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Customize External Links in your WordPress Posts

by Jake Rocheleau

on January 23, 2013

in Wordpress

The WordPress backend system is versatile enough to support developers writing and managing their own codes. These often take the form of plugins, themes, or commonly systematic functions which are run in your specific WP install directory. These codes are often placed inside functions.php and pertains only to the current theme files.

With so much access to backend customization I have wanted to delve into the subject of hyperlinks. Writers often need to reference external links on various websites within blog posts. But you may want to edit the link styles for opening into new windows, or dynamically setting the title tooltips. I have put together this brief guide for editing custom settings with your anchor links through WP functionality.

NoFollow on All Outbound Links

This is a common technique I have seen mentioned countless times in the WordPress support forums and WPMUDEV. When you run a high-PR blog all the external links from your posts get lots more attention than on other blogs. This means you have to be careful about how Google is crawling your webpage content.

You can check out this WP Recipes article discussing the hack in your WordPress theme. You simply add the code into your theme’s related functions.php file and save the changes. Everything should update automatically and be targeting all of your internal anchor links! Very neat code if you can find a practical use. I’ve coped over the snippet below which is originally sourced from One Extra Pixel.

add_filter('the_content', 'auto_nofollow');
 
function auto_nofollow($content) {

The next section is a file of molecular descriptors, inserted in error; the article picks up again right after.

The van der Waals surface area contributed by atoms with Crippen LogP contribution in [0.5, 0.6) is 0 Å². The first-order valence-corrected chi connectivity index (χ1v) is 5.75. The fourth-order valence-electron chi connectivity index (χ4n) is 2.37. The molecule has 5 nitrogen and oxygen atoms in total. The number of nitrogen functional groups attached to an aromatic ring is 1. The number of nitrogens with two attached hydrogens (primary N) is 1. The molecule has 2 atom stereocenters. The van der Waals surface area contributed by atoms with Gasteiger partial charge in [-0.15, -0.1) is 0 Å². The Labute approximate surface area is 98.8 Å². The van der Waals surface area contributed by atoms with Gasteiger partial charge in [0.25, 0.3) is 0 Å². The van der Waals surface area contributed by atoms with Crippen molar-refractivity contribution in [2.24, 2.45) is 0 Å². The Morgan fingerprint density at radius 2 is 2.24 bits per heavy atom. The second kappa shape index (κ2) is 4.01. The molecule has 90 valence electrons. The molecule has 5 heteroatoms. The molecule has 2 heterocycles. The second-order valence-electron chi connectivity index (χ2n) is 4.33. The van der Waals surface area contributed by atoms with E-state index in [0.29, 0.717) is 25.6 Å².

//return stripslashes(wp_rel_nofollow($content));
 
    return preg_replace_callback('/]+/', 'auto_nofollow_callback', $content);
}
 
function auto_nofollow_callback($matches) {
    $link = $matches[0];
    $site_link = get_bloginfo('url');
 
    if (strpos($link, 'rel') === false) {
        $link = preg_replace("%(href=S(?!$site_link))%i", 'rel="nofollow" $1', $link);
    } elseif (preg_match("%href=S(?!$site_link)%i", $link)) {
        $link = preg_replace('/rel=S(?!nofollow)S*/i', 'rel="nofollow"', $link);
    }
    return $link;
}

Code Source

This is one of my favorite code snippets because it’s very easy to add into any theme and get working quickly. It is also a demonstration of where Google should place it’s credibility in your website. Many of the DoFollow links you should keep will appear in your sidebar or footer area, as opposed to blog post content.

Force Open in New Window

Another highly requested feature is to force all external anchor links to open in a new tab or window. Visitors grow accustomed to this feature and begin to expect it on many websites. You’ll have to think for yourself if this is a good idea to include within your own WP install.

function wp_change_target($content){
    return preg_replace_callback('/]+/', 'wp_target_callback', $content);
}

function wp_target_callback($matches){
    $link = $matches[0];
    $mu_url = get_bloginfo('url');

    if (strpos($link, 'target') === false){
        $link = preg_replace("%(href=\S(?!$mu_url))%i", 'target="_blank" $1', $link);
    }elseif (preg_match("%href=\S(?!$mu_url)%i", $link)){